Wednesday, February 04, 2009

Forwarded email (good conference opportunity!)

Call for applications

APORDE
African Programme on Rethinking Development Economics

3 - 17 September 2009
Durban, South Africa

Supported by
the Department of Trade and Industry of South Africa (the dti)
and the French Development Agency (AFD
with French Institute of South Africa (IFAS)

We are pleased to announce that the 2009 African Programme on Rethinking Development Economics (APORDE) will be held in Durban (South Africa) from the 3rd to the 17th of September. Building on the success of the first two editions of APORDE, in 2007 and 2008, we are seeking applications from talented African, Asian and Latin American economists, policy makers and civil society activists who, if selected, will be fully funded.

We encourage everyone with an interest in development to read and distribute this call. We also encourage those who feel they meet the criteria specified below to apply: APORDE is a fully-funded programme, so money should not be an issue when considering whether to apply.

However, by the same token, entry into this high-level programme will be very competitive and only 26 applicants will be selected.

APORDE is a joint initiative of the Department of Trade and Industry, the French Development Agency and the French Institute of South Africa. Alice Amsden (MIT), Michel Aglietta (Institut Universitaire de France), Ha-Joon Chang (University of Cambridge) and Ben Fine (SOAS)
are among the lecturers who will teach on the programme. Nicolas Pons-Vignon (IFAS) is the APORDE Course director and Thandi Phele (The Dti) is the Deputy Course director.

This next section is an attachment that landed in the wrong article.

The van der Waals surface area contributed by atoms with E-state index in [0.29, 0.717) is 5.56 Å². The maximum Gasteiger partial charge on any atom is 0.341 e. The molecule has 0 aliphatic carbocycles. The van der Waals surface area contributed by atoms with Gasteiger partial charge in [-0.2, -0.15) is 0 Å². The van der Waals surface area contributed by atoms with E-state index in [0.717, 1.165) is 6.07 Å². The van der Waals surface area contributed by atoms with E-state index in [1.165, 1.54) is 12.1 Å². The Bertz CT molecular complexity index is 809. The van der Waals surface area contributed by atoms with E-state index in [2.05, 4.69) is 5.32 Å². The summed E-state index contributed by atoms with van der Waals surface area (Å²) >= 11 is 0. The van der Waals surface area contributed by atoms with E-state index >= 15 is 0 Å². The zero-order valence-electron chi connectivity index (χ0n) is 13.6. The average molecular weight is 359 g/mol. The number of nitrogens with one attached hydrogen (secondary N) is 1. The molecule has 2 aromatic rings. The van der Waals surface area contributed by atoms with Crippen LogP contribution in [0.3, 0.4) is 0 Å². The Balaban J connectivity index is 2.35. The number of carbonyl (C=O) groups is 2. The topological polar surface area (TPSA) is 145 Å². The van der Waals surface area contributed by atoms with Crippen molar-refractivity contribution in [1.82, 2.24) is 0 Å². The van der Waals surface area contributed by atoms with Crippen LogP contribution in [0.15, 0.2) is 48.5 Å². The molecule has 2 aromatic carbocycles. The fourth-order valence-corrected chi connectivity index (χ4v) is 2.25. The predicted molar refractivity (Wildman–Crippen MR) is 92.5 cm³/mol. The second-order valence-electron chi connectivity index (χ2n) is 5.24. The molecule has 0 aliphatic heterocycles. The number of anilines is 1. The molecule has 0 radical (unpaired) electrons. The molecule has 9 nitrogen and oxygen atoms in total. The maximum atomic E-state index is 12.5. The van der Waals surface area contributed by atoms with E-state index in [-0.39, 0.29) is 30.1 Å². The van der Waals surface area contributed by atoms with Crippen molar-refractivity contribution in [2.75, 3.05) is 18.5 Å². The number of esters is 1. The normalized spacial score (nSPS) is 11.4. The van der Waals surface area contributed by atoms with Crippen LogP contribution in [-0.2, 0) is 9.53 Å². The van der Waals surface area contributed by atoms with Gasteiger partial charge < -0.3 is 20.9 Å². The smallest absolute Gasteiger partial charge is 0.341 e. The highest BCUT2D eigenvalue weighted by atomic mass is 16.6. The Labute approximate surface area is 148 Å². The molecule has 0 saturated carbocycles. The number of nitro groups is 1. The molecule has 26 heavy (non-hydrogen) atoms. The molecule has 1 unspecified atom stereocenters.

For more information, visit www.aporde.org.za

APORDE is being conducted in a climate when there is much greater contestation of ideas around the possible options for economic development and industrialisation than in many decades. An initiative like APORDE can make a very important contribution in offering us new insights and reflections on the critical questions of building a developmental state and mounting a serious industrial policy.

Dr. Rob Davies, Deputy Minister of Trade and Industry

Background

While there has been an increased questioning of the neoliberal domination in policy making, the supply of critical and constructive responses remains poor. The situations in most developing countries are particularly preoccupying, since governments and civil societies are weakly equipped to respond critically to external initiatives aimed at their development and to generate endogenous strategies. Due to, among other things, resource constraints, researchers and students from developing countries tend to rely on a small number of standard textbooks and the publications from the multilateral financial institutions, which severely restricts their exposure to alternative approaches. Sub-Saharan Africa is probably most affected by the poor
availability of cutting-edge research and teaching in non-orthodox economics. The influence of neoclassical economics in the continent has precluded the exploration of more proactive state involvement to support economic development and reduce poverty. The tide is, however, gradually turning: the need for "more" (rather than merely "better", which in neoliberal terms has proved to mean "less") state intervention in economic affairs is increasingly recognised.

Crucially, economic take-off appears bound to remain a pipedream if it is premised on unabated liberalisation rather than developmental trade and industrial policies. The latter would represent a qualitative leap in the nature of state intervention, which is currently typically limited to "creating favourable conditions".